Desislava Taliokova: Light Should Not Blind us for a Coming Storm

Desislava Taliokova, ABF executive director

Speech by Desislava Taliokova, executive director of the America for Bulgaria Foundation, delivered at the fourth annual meeting of the ABF community, Together We Shine Brighter, June 14, 2022

The stories of our speakers today, the conversations with each of you, the energy in the hall – all of this charged me with optimism. Thank you for your wisdom, for your courage and for the light, which shone from every word you said. The light, however, should not blind us for a coming storm, a storm that with its muddy torrents can divert us from our path, wipe out our dreams, and drag us down to a point of no return.

I learned many lessons from you today, but I’d like to mention three, which at present I find most important. I’ll present them through the thoughts of three wise people. We can use these thoughts as a moral compass in moments of hardship and uncertainty.

Lesson number 1 is about freedom. It was taught by Tsvetana Dzhermanova. Her story is an embodiment of Ronald Reagan’s words: “Freedom is a fragile thing and it’s never more than one generation away from extinction. It is not ours by way of inheritance; it must be fought for and defended constantly by each generation, for it comes only once to a people. And those in world history who have known freedom and then lost it have never known it again.” By the way, exactly 35 years and two days ago, on June 12, 1987, Reagan made his defining, Berlin Wall speech in which he called on the then Soviet leader: “Mr. Gorbachev, tear down this wall.”

The wall that divided the people from the East and the West.

Tsvetana Dzhermanova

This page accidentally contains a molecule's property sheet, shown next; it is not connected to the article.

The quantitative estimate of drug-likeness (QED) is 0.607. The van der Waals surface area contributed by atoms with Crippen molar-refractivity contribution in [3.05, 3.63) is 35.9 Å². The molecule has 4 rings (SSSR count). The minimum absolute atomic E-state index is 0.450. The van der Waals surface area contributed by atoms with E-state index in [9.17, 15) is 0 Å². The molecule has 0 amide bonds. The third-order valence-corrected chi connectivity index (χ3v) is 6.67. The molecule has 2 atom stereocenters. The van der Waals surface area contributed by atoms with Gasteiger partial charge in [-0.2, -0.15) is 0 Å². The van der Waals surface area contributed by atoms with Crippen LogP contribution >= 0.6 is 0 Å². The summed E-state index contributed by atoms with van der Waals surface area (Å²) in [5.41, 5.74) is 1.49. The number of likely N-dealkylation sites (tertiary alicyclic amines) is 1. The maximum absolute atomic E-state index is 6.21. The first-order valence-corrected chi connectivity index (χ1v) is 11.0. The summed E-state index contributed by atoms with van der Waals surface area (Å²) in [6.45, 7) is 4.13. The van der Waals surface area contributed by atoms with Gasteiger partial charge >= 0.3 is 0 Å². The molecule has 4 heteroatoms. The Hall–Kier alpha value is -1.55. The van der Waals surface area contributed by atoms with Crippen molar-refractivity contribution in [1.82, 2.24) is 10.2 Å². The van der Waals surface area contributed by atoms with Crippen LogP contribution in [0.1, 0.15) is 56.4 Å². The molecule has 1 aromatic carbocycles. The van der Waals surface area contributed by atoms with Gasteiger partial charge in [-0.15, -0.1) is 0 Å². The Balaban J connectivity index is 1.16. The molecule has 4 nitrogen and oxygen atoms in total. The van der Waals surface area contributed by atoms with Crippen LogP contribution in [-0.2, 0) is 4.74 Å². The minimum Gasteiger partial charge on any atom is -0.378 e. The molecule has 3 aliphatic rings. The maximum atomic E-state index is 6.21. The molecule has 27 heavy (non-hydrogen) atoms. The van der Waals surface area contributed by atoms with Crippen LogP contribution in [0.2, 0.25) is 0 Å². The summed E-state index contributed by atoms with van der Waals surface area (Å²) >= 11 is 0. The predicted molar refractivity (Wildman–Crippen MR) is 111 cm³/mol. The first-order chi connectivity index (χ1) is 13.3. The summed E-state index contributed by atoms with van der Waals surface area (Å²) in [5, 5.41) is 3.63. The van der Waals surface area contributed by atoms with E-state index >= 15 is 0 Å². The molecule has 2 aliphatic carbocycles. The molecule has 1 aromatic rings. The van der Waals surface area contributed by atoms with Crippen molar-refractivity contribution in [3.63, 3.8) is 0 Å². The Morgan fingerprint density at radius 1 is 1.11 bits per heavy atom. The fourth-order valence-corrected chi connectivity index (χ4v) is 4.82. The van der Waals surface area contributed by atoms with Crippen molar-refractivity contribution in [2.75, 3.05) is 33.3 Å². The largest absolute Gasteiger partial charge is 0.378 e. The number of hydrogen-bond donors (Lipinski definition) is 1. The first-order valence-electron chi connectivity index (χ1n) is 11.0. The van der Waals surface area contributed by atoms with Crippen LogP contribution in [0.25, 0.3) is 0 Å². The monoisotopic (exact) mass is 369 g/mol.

Lesson number 2 is about neutrality. The heroes of each of the stories that our speakers presented today took a firm position: they didn’t keep quiet, they didn’t keep their heads down, they took the side of truth and justice, and they acted when it was needed, unconditionally. Their stories made me ask myself if it is morally acceptable to be neutral if that means being heartless toward the pain and suffering of others; apathetic to the problems of society; and ultimately indifferent to your own fate. I offer you the words of the 19th-century British statesman, economist, and philosopher Edmund Burke, according to whom: “The only thing necessary for the triumph of evil is for good men to do nothing.” That is, to remain neutral, I would add.

Lesson number 3 is about weathering the storm. In order to withstand the storm and not let it drag us and turn us off our way, I’d like to conclude with the beautiful words of Bulgarian poetess Blaga Dimitrova: “You have to break the clouds with your head, to draw the thunder onto yourself. There is no other way. There is light above the clouds. The most direct path to the light, the only one, is through the clouds.”

Thank you for the light and optimism with which you filled this day.

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